The Origins of Christian Anti-Internationalism: Conservative Evangelicals and the League of Nations

The Origins of Christian Anti-Internationalism: Conservative Evangelicals and the League of Nations

The Origins of Christian Anti-Internationalism: Conservative Evangelicals and the League of Nations

The Origins of Christian Anti-Internationalism: Conservative Evangelicals and the League of Nations

Synopsis

The roots of conservative Christian skepticism of international politics run deep. In this original work Markku Ruotsila artfully unearths the historical and theological origins of evangelical Christian thought on modern-day international organizations and U. S. foreign policy, particularly in the fierce debates over the first truly international body -- the League of Nations.

After describing the rise of the Social Gospel movement that played a vital, foundational role in the movement toward a League of Nations, The Origins of Christian Anti-Internationalism examines the arguments and tactics that the most influential confessional Christian congregations in the United States -- dispensational millenialists, Calvinists, Lutherans, and, to a lesser extent, Methodists, Episcopalians, and Christian Restorationists -- used to undermine domestic support for the proposed international body. Ruotsila recounts how these groups learned to co-opt less religious-minded politicians and organizations that were likewise opposed to the very concept of international multilateralism. In closely analyzing how the evangelical movement successfully harnessed political activism to sway U. S. foreign policy, he traces a direct path from the successful battle against the League to the fundamentalist-modernist clashes of the 1920s and the present-day debate over America's role in the world.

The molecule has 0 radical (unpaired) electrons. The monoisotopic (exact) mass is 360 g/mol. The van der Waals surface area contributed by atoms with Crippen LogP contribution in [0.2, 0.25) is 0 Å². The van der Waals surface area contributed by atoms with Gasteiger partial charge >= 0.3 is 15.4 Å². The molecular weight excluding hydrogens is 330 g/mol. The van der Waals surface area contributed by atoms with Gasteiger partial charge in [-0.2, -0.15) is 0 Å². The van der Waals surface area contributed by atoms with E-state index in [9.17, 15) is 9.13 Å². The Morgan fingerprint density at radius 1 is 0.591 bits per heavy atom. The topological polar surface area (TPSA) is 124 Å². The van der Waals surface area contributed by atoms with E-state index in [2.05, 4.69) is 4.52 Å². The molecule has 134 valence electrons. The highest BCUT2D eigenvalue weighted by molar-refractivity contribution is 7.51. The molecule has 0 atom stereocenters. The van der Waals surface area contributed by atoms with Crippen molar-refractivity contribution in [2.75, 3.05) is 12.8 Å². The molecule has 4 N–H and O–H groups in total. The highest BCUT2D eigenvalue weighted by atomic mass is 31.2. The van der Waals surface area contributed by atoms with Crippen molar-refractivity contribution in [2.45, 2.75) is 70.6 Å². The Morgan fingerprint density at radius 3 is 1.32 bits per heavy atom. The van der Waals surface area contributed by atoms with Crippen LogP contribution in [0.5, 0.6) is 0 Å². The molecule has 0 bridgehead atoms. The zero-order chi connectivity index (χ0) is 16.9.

This exploration of why the United States ultimately rejected the League of Nations offers a lucid interpretation of the significant role that religion plays in U. S. policymaking both at home and abroad. Ruotsila's analysis will be of interest to scholars and practitioners of theology, religious studies, religion and politics, international relations, domestic policy, and U. S. and world history.

Excerpt

The creation of the League of Nations in 1919 remains one of the pivotal turning points in American and world history. It marked the point of departure between a world system that had been structured around unfettered national sovereignties and merely ad hoc alliances and a new era of increasingly circumscribed sovereignty and institutionalized cooperation. By providing all nations with equal access to decision making, the League of Nations helped promote ethnic and religious egalitarianism. And by institutionalizing social reform in new multilateral agencies, it advanced purposive social renovation in ways that nation-states could never have done on their own. Its collective security apparatus failed in practice but did provide an abiding matrix for peacekeeping in the modern era. Although in the end the United States did not join this first world assembly of nation-states, no administration could ignore it in making foreign policy; nor could any politically aware American overlook the ascendancy of the new internationalism that it sustained. The age of internationalism that the League ushered in profoundly, if gradually, transformed American perceptions both of the world and of America's own role in it.

This multifaceted experiment interested many different constituencies, and perhaps none more so than the different groups of Christians who for decades had been at the forefront of those who called for international cooperation, peace, and solidarity. In the United States, the conventions of most . . .

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